The strike's opponent must present facts, at this initial step, to raise an inference of purposeful discrimination. According to the Batson decision, that is done by showing (1) that the strike's opponent is a member of an identifiable racial group, (2) that the strike is part of a jury-selection process or pattern designed to discriminate, and (3) that the strike was used to exclude jurors because of their race. In deciding whether a prima facie case has been made, the trial court should consider all relevant circumstances. Should the trial court determine that a prima facie case has been made, the inquiry proceeds to [Batson's] Step Two. However, if the determination by the trial court is to the contrary, that ends the inquiry. MacKintrush v. State, 978 S.W.2d 293, 296 ([Ark.] 1998).

Certainly, Ms. Caddell, as an African-American, was part of a racially identifiable group. However, the circumstances at this stage of the voir dire do not support a finding that the strike was part of a process or pattern designed to discriminate or that the strike was used to exclude jurors because of their race. The prosecutor had made no other strikes of African-Americans at this stage and there were four more African-Americans left on the venire. The mere striking of one African-American venire person does not automatically equate to a prima facie case for a Batson violation. Cf. Wooten v. State, 931 S.W.2d 408 ([Ark.] 1996) (striking sole black person on venire may establish prima facie case; case did not say a prima facie case automatically was made).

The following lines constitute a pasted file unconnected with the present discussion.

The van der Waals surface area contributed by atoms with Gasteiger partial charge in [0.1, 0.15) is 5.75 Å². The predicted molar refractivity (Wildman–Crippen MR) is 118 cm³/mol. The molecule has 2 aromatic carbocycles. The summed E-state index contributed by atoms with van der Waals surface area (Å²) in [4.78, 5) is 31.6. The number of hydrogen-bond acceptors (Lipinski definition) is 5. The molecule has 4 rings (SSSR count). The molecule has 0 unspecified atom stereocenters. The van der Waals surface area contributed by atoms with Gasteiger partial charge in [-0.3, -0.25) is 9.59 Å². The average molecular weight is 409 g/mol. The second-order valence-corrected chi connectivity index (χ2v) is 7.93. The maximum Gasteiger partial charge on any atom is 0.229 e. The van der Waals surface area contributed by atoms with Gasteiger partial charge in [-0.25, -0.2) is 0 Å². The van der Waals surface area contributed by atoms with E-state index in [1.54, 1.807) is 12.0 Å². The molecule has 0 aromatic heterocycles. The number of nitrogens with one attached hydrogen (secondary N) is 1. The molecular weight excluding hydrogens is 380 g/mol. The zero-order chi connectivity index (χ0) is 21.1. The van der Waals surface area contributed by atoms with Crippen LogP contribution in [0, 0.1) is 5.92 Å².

We will reverse a circuit court's Batson findings only when they are clearly against the preponderance of the evidence. Sanford v. State, [962 S.W.2d 335 (Ark. 1998)]; Green v. State, 956 S.W.2d 849 ([Ark.] 1997). The circumstances of this case do not show that the circuit court clearly erred. Cox, 47 S.W.3d at 256 (parallel citations omitted).

Here, Petitioner argues that this holding was an unreasonable application of clearly established federal law pursuant to § 2254(d)(1), based on the reasoning of the dissenting opinion in his direct appeal. The dissent questioned the trial court's ruling that Petitioner failed to make a prima facie Batson showing and that no race-neutral explanation was required from the prosecution. The dissent pointed to Arkansas case law indicating that the exclusion of the sole minority juror is sufficient to a make a prima facie case of discriminatory use of a peremptory challenge. The dissent also stated that, under the Supreme Court's analysis in Batson and Purkett, "a prima facie case can be established when only one juror is peremptorily struck because of race." Cox, 47 S.W.3d at 256-59 (Thornton, J., dissenting).